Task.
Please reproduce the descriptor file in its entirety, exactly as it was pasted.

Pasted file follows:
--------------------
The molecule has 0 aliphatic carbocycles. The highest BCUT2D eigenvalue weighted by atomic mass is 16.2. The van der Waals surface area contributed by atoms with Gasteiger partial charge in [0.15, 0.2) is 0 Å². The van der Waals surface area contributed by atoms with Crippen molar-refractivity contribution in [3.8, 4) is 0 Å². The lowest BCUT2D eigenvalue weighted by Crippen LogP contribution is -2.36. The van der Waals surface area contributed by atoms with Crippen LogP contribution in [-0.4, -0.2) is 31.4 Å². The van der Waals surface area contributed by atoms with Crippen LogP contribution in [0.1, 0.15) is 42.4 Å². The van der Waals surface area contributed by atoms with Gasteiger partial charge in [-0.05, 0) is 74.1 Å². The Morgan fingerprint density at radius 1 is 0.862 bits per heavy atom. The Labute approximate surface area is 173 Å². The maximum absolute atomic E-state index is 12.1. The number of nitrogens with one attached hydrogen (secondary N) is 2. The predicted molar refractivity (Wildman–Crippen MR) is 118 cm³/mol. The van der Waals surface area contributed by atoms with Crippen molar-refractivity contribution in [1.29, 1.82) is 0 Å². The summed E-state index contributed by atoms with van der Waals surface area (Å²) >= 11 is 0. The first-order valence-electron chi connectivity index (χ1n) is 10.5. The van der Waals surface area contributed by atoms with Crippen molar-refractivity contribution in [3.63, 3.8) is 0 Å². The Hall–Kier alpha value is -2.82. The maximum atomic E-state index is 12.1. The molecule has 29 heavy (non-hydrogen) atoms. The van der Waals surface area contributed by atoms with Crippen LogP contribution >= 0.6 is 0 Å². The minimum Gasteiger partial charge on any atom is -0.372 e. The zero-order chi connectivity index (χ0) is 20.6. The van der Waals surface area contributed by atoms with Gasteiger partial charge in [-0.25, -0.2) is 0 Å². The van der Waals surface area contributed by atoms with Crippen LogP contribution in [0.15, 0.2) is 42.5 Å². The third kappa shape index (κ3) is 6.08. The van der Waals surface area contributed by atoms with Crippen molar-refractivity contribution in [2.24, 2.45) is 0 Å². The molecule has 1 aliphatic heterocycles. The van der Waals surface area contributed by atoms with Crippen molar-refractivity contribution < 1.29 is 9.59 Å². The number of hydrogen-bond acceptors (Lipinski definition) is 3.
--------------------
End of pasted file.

The molecule has 0 aliphatic carbocycles. The highest BCUT2D eigenvalue weighted by atomic mass is 16.2. The van der Waals surface area contributed by atoms with Gasteiger partial charge in [0.15, 0.2) is 0 Å². The van der Waals surface area contributed by atoms with Crippen molar-refractivity contribution in [3.8, 4) is 0 Å². The lowest BCUT2D eigenvalue weighted by Crippen LogP contribution is -2.36. The van der Waals surface area contributed by atoms with Crippen LogP contribution in [-0.4, -0.2) is 31.4 Å². The van der Waals surface area contributed by atoms with Crippen LogP contribution in [0.1, 0.15) is 42.4 Å². The van der Waals surface area contributed by atoms with Gasteiger partial charge in [-0.05, 0) is 74.1 Å². The Morgan fingerprint density at radius 1 is 0.862 bits per heavy atom. The Labute approximate surface area is 173 Å². The maximum absolute atomic E-state index is 12.1. The number of nitrogens with one attached hydrogen (secondary N) is 2. The predicted molar refractivity (Wildman–Crippen MR) is 118 cm³/mol. The van der Waals surface area contributed by atoms with Crippen molar-refractivity contribution in [1.29, 1.82) is 0 Å². The summed E-state index contributed by atoms with van der Waals surface area (Å²) >= 11 is 0. The first-order valence-electron chi connectivity index (χ1n) is 10.5. The van der Waals surface area contributed by atoms with Crippen molar-refractivity contribution in [3.63, 3.8) is 0 Å². The Hall–Kier alpha value is -2.82. The maximum atomic E-state index is 12.1. The molecule has 29 heavy (non-hydrogen) atoms. The van der Waals surface area contributed by atoms with Crippen LogP contribution >= 0.6 is 0 Å². The minimum Gasteiger partial charge on any atom is -0.372 e. The zero-order chi connectivity index (χ0) is 20.6. The van der Waals surface area contributed by atoms with Gasteiger partial charge in [-0.25, -0.2) is 0 Å². The van der Waals surface area contributed by atoms with Crippen LogP contribution in [0.15, 0.2) is 42.5 Å². The third kappa shape index (κ3) is 6.08. The van der Waals surface area contributed by atoms with Crippen molar-refractivity contribution in [2.24, 2.45) is 0 Å². The molecule has 1 aliphatic heterocycles. The van der Waals surface area contributed by atoms with Crippen molar-refractivity contribution < 1.29 is 9.59 Å². The number of hydrogen-bond acceptors (Lipinski definition) is 3.